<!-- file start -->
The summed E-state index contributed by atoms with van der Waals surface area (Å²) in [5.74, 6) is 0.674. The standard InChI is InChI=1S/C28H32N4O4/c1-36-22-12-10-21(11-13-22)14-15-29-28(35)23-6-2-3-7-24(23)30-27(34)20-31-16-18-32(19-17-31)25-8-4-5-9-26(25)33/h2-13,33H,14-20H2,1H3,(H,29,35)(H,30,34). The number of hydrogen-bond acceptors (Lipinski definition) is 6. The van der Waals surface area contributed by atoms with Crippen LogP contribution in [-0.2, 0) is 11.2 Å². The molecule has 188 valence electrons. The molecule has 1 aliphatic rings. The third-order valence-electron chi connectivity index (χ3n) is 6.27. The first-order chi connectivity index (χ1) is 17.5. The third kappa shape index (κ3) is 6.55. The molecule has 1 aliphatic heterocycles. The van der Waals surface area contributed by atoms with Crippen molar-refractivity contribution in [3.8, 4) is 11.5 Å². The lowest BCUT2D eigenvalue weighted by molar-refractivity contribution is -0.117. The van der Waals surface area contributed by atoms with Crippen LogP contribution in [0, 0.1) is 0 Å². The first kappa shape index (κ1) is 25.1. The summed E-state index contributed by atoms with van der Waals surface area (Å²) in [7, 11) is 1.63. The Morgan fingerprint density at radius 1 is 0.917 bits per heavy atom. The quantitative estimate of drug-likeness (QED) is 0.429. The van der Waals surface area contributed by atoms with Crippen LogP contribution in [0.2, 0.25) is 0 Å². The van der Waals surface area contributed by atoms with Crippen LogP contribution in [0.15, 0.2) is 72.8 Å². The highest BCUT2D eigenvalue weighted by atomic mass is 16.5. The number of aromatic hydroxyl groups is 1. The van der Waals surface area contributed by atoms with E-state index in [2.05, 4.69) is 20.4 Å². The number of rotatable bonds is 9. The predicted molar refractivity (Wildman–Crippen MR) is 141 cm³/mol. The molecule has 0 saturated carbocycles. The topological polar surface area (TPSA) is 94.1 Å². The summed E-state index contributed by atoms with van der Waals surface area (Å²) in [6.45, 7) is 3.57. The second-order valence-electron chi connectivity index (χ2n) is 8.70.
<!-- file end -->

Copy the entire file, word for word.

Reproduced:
The summed E-state index contributed by atoms with van der Waals surface area (Å²) in [5.74, 6) is 0.674. The standard InChI is InChI=1S/C28H32N4O4/c1-36-22-12-10-21(11-13-22)14-15-29-28(35)23-6-2-3-7-24(23)30-27(34)20-31-16-18-32(19-17-31)25-8-4-5-9-26(25)33/h2-13,33H,14-20H2,1H3,(H,29,35)(H,30,34). The number of hydrogen-bond acceptors (Lipinski definition) is 6. The van der Waals surface area contributed by atoms with Crippen LogP contribution in [-0.2, 0) is 11.2 Å². The molecule has 188 valence electrons. The molecule has 1 aliphatic rings. The third-order valence-electron chi connectivity index (χ3n) is 6.27. The first-order chi connectivity index (χ1) is 17.5. The third kappa shape index (κ3) is 6.55. The molecule has 1 aliphatic heterocycles. The van der Waals surface area contributed by atoms with Crippen molar-refractivity contribution in [3.8, 4) is 11.5 Å². The lowest BCUT2D eigenvalue weighted by molar-refractivity contribution is -0.117. The van der Waals surface area contributed by atoms with Crippen LogP contribution in [0, 0.1) is 0 Å². The first kappa shape index (κ1) is 25.1. The summed E-state index contributed by atoms with van der Waals surface area (Å²) in [7, 11) is 1.63. The Morgan fingerprint density at radius 1 is 0.917 bits per heavy atom. The quantitative estimate of drug-likeness (QED) is 0.429. The van der Waals surface area contributed by atoms with Crippen LogP contribution in [0.2, 0.25) is 0 Å². The van der Waals surface area contributed by atoms with Crippen LogP contribution in [0.15, 0.2) is 72.8 Å². The highest BCUT2D eigenvalue weighted by atomic mass is 16.5. The number of aromatic hydroxyl groups is 1. The van der Waals surface area contributed by atoms with E-state index in [2.05, 4.69) is 20.4 Å². The number of rotatable bonds is 9. The predicted molar refractivity (Wildman–Crippen MR) is 141 cm³/mol. The molecule has 0 saturated carbocycles. The topological polar surface area (TPSA) is 94.1 Å². The summed E-state index contributed by atoms with van der Waals surface area (Å²) in [6.45, 7) is 3.57. The second-order valence-electron chi connectivity index (χ2n) is 8.70.